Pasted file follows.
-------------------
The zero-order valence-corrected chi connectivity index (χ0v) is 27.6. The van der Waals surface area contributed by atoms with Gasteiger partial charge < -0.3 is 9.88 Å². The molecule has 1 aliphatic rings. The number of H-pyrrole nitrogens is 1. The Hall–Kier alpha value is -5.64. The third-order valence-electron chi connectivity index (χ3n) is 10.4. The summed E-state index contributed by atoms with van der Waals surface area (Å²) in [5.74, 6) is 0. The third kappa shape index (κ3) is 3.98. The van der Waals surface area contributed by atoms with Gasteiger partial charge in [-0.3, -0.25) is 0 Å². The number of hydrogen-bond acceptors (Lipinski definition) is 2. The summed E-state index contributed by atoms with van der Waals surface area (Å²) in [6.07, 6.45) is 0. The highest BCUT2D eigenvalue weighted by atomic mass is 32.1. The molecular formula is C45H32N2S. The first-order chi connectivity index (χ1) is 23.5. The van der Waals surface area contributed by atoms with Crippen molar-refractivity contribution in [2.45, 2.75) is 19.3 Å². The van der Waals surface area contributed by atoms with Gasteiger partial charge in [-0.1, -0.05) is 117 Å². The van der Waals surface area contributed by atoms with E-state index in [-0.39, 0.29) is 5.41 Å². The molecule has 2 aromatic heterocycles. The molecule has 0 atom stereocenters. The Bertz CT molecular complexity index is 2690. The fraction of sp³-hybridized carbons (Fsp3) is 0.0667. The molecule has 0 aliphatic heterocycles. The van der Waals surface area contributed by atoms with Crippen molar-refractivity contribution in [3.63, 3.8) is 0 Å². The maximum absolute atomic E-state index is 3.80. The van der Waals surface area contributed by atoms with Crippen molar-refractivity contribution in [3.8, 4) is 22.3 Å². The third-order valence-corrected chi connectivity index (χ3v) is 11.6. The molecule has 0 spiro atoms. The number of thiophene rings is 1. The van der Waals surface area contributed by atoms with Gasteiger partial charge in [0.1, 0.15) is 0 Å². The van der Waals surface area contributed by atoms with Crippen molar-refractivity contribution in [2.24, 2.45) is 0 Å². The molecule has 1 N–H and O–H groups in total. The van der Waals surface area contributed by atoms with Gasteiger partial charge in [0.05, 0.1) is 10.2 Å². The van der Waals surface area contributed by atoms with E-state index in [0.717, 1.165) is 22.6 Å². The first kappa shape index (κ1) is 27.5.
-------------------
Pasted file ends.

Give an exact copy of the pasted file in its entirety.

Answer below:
The zero-order valence-corrected chi connectivity index (χ0v) is 27.6. The van der Waals surface area contributed by atoms with Gasteiger partial charge < -0.3 is 9.88 Å². The molecule has 1 aliphatic rings. The number of H-pyrrole nitrogens is 1. The Hall–Kier alpha value is -5.64. The third-order valence-electron chi connectivity index (χ3n) is 10.4. The summed E-state index contributed by atoms with van der Waals surface area (Å²) in [5.74, 6) is 0. The third kappa shape index (κ3) is 3.98. The van der Waals surface area contributed by atoms with Gasteiger partial charge in [-0.3, -0.25) is 0 Å². The number of hydrogen-bond acceptors (Lipinski definition) is 2. The summed E-state index contributed by atoms with van der Waals surface area (Å²) in [6.07, 6.45) is 0. The highest BCUT2D eigenvalue weighted by atomic mass is 32.1. The molecular formula is C45H32N2S. The first-order chi connectivity index (χ1) is 23.5. The van der Waals surface area contributed by atoms with Crippen molar-refractivity contribution in [2.45, 2.75) is 19.3 Å². The van der Waals surface area contributed by atoms with Gasteiger partial charge in [-0.1, -0.05) is 117 Å². The van der Waals surface area contributed by atoms with E-state index in [-0.39, 0.29) is 5.41 Å². The molecule has 2 aromatic heterocycles. The molecule has 0 atom stereocenters. The Bertz CT molecular complexity index is 2690. The fraction of sp³-hybridized carbons (Fsp3) is 0.0667. The molecule has 0 aliphatic heterocycles. The van der Waals surface area contributed by atoms with Crippen molar-refractivity contribution in [3.63, 3.8) is 0 Å². The maximum absolute atomic E-state index is 3.80. The van der Waals surface area contributed by atoms with Crippen molar-refractivity contribution in [3.8, 4) is 22.3 Å². The third-order valence-corrected chi connectivity index (χ3v) is 11.6. The molecule has 0 spiro atoms. The number of thiophene rings is 1. The van der Waals surface area contributed by atoms with Gasteiger partial charge in [0.1, 0.15) is 0 Å². The van der Waals surface area contributed by atoms with Crippen molar-refractivity contribution in [2.24, 2.45) is 0 Å². The molecule has 1 N–H and O–H groups in total. The van der Waals surface area contributed by atoms with Gasteiger partial charge in [0.05, 0.1) is 10.2 Å². The van der Waals surface area contributed by atoms with E-state index in [0.717, 1.165) is 22.6 Å². The first kappa shape index (κ1) is 27.5.